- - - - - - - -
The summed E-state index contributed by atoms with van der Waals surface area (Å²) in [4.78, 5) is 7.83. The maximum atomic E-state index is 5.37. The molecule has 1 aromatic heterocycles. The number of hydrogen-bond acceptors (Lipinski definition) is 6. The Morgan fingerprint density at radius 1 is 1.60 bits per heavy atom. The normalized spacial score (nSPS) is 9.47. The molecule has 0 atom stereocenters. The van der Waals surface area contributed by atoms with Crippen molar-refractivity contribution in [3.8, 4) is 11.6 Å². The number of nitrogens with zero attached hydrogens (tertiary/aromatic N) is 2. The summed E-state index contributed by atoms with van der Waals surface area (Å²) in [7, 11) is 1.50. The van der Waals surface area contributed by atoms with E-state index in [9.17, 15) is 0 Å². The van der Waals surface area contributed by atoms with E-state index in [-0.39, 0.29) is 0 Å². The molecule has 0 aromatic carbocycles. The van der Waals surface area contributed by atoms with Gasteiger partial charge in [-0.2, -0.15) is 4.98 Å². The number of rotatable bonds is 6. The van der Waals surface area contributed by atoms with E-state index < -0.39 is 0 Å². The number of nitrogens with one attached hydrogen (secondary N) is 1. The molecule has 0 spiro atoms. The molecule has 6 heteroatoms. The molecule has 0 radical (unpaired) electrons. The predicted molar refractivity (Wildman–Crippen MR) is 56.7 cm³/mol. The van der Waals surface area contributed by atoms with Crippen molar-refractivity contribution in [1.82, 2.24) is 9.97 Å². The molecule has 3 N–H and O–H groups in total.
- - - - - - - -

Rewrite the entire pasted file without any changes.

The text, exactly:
The summed E-state index contributed by atoms with van der Waals surface area (Å²) in [4.78, 5) is 7.83. The maximum atomic E-state index is 5.37. The molecule has 1 aromatic heterocycles. The number of hydrogen-bond acceptors (Lipinski definition) is 6. The Morgan fingerprint density at radius 1 is 1.60 bits per heavy atom. The normalized spacial score (nSPS) is 9.47. The molecule has 0 atom stereocenters. The van der Waals surface area contributed by atoms with Crippen molar-refractivity contribution in [3.8, 4) is 11.6 Å². The number of nitrogens with zero attached hydrogens (tertiary/aromatic N) is 2. The summed E-state index contributed by atoms with van der Waals surface area (Å²) in [7, 11) is 1.50. The van der Waals surface area contributed by atoms with E-state index in [9.17, 15) is 0 Å². The van der Waals surface area contributed by atoms with E-state index in [-0.39, 0.29) is 0 Å². The molecule has 0 aromatic carbocycles. The van der Waals surface area contributed by atoms with Gasteiger partial charge in [-0.2, -0.15) is 4.98 Å². The number of rotatable bonds is 6. The van der Waals surface area contributed by atoms with E-state index < -0.39 is 0 Å². The number of nitrogens with one attached hydrogen (secondary N) is 1. The molecule has 0 spiro atoms. The molecule has 6 heteroatoms. The molecule has 0 radical (unpaired) electrons. The predicted molar refractivity (Wildman–Crippen MR) is 56.7 cm³/mol. The van der Waals surface area contributed by atoms with Crippen molar-refractivity contribution in [1.82, 2.24) is 9.97 Å². The molecule has 3 N–H and O–H groups in total.